Bottom: The Shadows and Highlights tools brought back everyone's faces, but now they look a bit jaundiced. Use the color sliders to make them look healthy again.

NOTE TIP You may think you only need to lighten shadows in a photo, but sometimes just a smidgen of Darken Highlights may help, too. Don't be afraid to experiment by using this slider even if you've got a relatively dark photo.

Go easy. Getting overenthusiastic with these sliders can give your photos a very washed-out, flat look.

Color

The Color palette lets you -- surprise, surprise -- play around with the colors in your image. In many cases, if you've been successful with Auto Levels or Auto Contrast, you won't need to do anything here.

Auto Color

Once again, there's another one-click fix available: Auto Color. Actually, in some ways Auto Color should be up in the Lighting section. Like Levels, it simultaneously adjusts color and brightness, but it looks at different information in your photos to decide what to do with them. When you're first learning to use Quick Fix, you may want to try all three -- Levels, Contrast, and Auto Color to see which generally works best for your photos. Undo between each change and compare your results. Most people find that they like one of the three most of the time, but you usually don't need to apply all three to the same photo.

Auto Color may be just the ticket for your photos, but you may also find that it shifts your colors in strange ways. Give it a click and see what you think. Does your photo look better or worse? If it's worse, just click Reset or Ctrl+Z to undo it, and go back to Auto Levels or Auto Contrast. If they all make your colors look a little wrong, or if you want to tweak the colors in your photo, move on to the Color sliders, which are explained in the next section.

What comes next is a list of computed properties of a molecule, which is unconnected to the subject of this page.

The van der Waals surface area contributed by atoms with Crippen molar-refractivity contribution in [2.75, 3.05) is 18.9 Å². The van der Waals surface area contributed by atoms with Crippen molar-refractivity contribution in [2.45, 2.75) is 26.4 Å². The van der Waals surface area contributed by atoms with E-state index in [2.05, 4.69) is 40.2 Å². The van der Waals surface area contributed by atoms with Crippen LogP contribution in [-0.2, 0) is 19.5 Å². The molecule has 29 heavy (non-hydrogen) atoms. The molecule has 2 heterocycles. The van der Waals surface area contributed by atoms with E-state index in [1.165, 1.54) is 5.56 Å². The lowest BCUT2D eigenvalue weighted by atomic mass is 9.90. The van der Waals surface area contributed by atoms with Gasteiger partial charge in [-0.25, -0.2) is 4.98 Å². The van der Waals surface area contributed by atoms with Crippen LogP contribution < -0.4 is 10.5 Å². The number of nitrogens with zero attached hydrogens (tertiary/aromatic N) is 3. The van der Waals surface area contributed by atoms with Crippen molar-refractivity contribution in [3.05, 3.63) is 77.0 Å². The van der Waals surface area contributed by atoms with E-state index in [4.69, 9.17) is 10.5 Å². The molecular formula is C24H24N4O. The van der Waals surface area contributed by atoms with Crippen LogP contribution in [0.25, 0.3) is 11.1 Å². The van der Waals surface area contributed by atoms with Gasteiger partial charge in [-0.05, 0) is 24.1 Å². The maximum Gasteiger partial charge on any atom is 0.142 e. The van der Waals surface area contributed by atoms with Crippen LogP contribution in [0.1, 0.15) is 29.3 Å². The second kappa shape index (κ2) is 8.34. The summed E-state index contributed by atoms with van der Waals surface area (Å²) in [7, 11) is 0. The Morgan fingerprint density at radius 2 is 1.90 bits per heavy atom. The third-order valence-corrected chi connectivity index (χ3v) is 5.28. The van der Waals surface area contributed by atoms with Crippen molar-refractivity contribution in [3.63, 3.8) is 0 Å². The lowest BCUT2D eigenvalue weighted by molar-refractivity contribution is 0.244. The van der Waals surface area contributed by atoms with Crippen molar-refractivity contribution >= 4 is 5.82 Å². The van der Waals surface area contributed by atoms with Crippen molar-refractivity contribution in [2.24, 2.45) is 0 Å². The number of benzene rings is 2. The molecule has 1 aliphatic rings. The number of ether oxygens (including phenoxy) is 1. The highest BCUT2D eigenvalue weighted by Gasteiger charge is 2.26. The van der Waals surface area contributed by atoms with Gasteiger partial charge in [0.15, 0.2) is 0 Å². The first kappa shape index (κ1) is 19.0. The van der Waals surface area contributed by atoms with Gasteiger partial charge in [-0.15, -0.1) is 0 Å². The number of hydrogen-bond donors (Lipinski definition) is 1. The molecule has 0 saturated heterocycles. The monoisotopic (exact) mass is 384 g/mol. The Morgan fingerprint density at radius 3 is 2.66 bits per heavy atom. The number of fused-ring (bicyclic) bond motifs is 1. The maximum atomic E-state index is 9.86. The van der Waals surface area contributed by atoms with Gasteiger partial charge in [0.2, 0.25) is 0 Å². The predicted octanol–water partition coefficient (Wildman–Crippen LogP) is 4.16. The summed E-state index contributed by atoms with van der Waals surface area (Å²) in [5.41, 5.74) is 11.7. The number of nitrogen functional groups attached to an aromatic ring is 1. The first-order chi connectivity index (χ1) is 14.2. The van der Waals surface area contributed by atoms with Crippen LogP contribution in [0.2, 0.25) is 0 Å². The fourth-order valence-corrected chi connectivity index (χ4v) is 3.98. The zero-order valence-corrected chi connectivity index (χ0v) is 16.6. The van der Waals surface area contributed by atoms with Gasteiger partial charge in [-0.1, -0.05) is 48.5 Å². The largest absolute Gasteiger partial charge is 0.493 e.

Calibrating Your Monitor
      Why do my photos look awful when I open them in Elements? Do you find that when you open your photos in Elements they look really terrible, even though they look decent in other programs? Maybe your photos are all washed-out looking, or reddish or greenish, or even black and white? If that's the case, you need to calibrate your monitor, as explained in the book. It's easy to do and it makes a big difference.
      Elements is what is known as a color-managed application. You can read all about color management in the book. For now, you just need to understand that colormanaged programs pay much more attention to the settings for your monitor than regular programs like word processors.
      Color-managed programs like Elements are a little more trouble to set up initially, but the advantage is that you can get truly wonderful results if you invest a little time and effort when you're getting started. Also, if you don't calibrate your monitor, Elements can show its displeasure in odd ways that don't seem to have anything to do directly with color.

CONTINUES WITH : Adjusting Color using the Color sliders

 


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If you'd like to know how to do something in Photoshop or Photoshop Elements, just ask